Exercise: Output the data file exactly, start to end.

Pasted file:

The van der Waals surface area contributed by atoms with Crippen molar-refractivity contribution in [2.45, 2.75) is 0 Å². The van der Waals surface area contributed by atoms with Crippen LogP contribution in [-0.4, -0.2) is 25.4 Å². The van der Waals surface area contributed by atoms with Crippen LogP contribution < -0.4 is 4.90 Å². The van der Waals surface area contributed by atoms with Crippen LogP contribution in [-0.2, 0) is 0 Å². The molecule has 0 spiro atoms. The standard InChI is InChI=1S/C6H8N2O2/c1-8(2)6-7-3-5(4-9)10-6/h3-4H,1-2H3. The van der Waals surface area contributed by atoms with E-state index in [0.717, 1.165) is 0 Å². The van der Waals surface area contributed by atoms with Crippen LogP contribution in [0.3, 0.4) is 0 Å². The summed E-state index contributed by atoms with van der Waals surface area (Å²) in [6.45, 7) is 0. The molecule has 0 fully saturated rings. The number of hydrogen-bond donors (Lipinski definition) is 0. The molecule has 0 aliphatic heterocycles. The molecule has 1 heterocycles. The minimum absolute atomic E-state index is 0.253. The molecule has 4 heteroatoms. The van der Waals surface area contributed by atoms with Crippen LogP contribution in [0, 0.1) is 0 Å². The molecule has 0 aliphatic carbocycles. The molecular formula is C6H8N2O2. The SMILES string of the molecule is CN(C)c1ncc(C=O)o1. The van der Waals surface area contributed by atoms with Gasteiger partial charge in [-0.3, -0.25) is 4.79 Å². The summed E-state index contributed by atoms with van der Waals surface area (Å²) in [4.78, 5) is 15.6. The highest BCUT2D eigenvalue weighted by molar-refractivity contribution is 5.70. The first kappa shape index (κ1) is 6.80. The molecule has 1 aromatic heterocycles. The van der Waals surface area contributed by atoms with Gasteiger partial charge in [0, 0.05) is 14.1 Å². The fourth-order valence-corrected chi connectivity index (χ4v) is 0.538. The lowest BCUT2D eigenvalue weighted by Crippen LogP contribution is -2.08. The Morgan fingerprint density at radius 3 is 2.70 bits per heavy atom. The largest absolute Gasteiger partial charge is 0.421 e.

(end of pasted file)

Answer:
The van der Waals surface area contributed by atoms with Crippen molar-refractivity contribution in [2.45, 2.75) is 0 Å². The van der Waals surface area contributed by atoms with Crippen LogP contribution in [-0.4, -0.2) is 25.4 Å². The van der Waals surface area contributed by atoms with Crippen LogP contribution < -0.4 is 4.90 Å². The van der Waals surface area contributed by atoms with Crippen LogP contribution in [-0.2, 0) is 0 Å². The molecule has 0 spiro atoms. The standard InChI is InChI=1S/C6H8N2O2/c1-8(2)6-7-3-5(4-9)10-6/h3-4H,1-2H3. The van der Waals surface area contributed by atoms with E-state index in [0.717, 1.165) is 0 Å². The van der Waals surface area contributed by atoms with Crippen LogP contribution in [0.3, 0.4) is 0 Å². The summed E-state index contributed by atoms with van der Waals surface area (Å²) in [6.45, 7) is 0. The molecule has 0 fully saturated rings. The number of hydrogen-bond donors (Lipinski definition) is 0. The molecule has 0 aliphatic heterocycles. The molecule has 1 heterocycles. The minimum absolute atomic E-state index is 0.253. The molecule has 4 heteroatoms. The van der Waals surface area contributed by atoms with Crippen LogP contribution in [0, 0.1) is 0 Å². The molecule has 0 aliphatic carbocycles. The molecular formula is C6H8N2O2. The SMILES string of the molecule is CN(C)c1ncc(C=O)o1. The van der Waals surface area contributed by atoms with Gasteiger partial charge in [-0.3, -0.25) is 4.79 Å². The summed E-state index contributed by atoms with van der Waals surface area (Å²) in [4.78, 5) is 15.6. The highest BCUT2D eigenvalue weighted by molar-refractivity contribution is 5.70. The first kappa shape index (κ1) is 6.80. The molecule has 1 aromatic heterocycles. The van der Waals surface area contributed by atoms with Gasteiger partial charge in [0, 0.05) is 14.1 Å². The fourth-order valence-corrected chi connectivity index (χ4v) is 0.538. The lowest BCUT2D eigenvalue weighted by Crippen LogP contribution is -2.08. The Morgan fingerprint density at radius 3 is 2.70 bits per heavy atom. The largest absolute Gasteiger partial charge is 0.421 e.